Building Credit

The American economy runs on credit. You need good credit to get a car loan, a mortgage, or any other big- ticket purchase. Your credit score will affect your interest rates as well. Unless you’re a trust fund kid, it’s likely you will need to take out a loan at some point in your life. Credit also factors into your ability to rent a home, get certain jobs, and how you set up utilities. Whether you’re just starting out with no credit or attempting to fix a poor credit history, these basic steps will set you up for success.


Secured Credit Card

A secured credit card is a great way to begin building credit with minimal risk. Secured credit cards work similarly to debit cards. Most secured credit cards will ask for a minimum of $200 balance before issuing your card, though some have lower minimums, in exchange for a limited credit line. If a secured credit card has a deposit of $200, they may cap you at a $200 credit line. Over time you may put more money on the card for an increased credit line. When applying for a secured credit card, ensure that you understand the terms and know when and how much you need to pay each month to keep growing your positive credit. Use your secured credit card to pay for one or two reoccurring bills each month, just as you would with an automated payment from your checking account. This will help to steadily build your credit over time.


Pay On Time

If you have student loans, a car loan or any other loans, prioritize them immediately and pay them on time each and every month. Late payments can add up and will become derogatory marks on your credit score. If you know you will be behind on a payment, reach out to the creditor to make arrangements to get back on track as soon as possible. Late payment history can stay on your credit history for up to 7 years.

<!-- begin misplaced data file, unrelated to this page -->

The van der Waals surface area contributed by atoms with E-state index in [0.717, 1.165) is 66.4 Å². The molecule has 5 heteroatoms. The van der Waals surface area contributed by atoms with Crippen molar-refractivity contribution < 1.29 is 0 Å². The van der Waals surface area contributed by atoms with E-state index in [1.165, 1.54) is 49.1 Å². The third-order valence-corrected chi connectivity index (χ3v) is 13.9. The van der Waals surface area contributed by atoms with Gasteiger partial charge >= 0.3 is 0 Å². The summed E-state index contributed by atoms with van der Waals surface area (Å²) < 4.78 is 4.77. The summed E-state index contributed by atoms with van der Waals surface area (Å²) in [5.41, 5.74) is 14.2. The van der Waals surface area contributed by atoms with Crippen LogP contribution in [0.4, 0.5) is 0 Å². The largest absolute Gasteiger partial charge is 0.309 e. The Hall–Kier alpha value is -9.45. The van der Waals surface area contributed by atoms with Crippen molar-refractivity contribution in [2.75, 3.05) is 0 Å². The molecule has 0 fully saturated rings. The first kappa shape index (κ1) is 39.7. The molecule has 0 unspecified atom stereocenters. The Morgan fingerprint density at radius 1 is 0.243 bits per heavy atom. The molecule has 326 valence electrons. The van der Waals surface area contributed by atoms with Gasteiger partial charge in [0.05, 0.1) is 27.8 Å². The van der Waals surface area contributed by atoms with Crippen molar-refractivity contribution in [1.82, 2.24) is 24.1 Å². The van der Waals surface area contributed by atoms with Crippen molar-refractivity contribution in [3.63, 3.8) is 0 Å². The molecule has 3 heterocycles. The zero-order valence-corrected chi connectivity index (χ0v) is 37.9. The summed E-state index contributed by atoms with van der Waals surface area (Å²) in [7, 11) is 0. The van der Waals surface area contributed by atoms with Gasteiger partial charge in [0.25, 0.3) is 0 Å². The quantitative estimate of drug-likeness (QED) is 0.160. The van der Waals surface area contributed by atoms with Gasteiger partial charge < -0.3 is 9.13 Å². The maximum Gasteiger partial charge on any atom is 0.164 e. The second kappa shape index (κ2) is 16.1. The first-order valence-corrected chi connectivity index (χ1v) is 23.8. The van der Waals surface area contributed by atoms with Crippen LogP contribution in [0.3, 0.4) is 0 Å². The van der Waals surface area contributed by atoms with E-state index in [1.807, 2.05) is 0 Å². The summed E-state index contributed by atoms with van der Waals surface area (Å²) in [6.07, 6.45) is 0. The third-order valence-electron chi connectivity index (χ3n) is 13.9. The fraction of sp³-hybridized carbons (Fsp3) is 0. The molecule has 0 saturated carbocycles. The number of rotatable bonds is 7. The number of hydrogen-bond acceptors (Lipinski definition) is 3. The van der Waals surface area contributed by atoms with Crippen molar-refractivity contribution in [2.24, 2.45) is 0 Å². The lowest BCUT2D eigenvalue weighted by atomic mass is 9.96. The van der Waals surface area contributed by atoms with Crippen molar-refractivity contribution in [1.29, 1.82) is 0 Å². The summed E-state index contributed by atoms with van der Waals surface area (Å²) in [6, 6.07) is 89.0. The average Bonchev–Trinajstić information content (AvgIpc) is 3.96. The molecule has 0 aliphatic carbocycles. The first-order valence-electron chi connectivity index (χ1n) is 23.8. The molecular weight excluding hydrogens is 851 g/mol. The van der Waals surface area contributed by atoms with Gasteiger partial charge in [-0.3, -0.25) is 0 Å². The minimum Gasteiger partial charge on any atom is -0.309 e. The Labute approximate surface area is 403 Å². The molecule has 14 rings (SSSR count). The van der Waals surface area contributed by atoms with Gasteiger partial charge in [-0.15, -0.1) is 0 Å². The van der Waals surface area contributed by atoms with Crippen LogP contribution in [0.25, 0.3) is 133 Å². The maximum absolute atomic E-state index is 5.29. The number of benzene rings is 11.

Make Micropayments

By making more frequent payments throughout the month, you are able to keep your credit card balances down and will improve your credit score.


Request Higher Credit Limits

By raising your credit limit, but keeping your balance the same, you can lower your credit utilization and increase your score without making major changes to your budget or lifestyle. Make sure you’re maintaining the same healthy credit habits. Do not use higher limits as a way of living above your means. This is how people end up with overwhelming credit card debt and even poorer credit scores.


Become An Authorized User

By becoming an authorized user on the account of someone who has stellar credit, you can improve your own scores. This person will generally be a relative or spouse. They do not need to give you your own card, you do not need to have any access to the account or ever use it to be an authorized user. This will fatten up a meager credit history quickly.


Keep Credit Cards Open

If you’ve paid off large credit card debt, you may want to wash your hands of it and close the credit card. This can actually have a negative effect on your credit. Keep the credit line open, put one reoccurring bill on the credit card to keep building your credit.


Building or repairing credit can seem daunting, but with a few small changes and the right mindset, you can make a big impact on your credit score.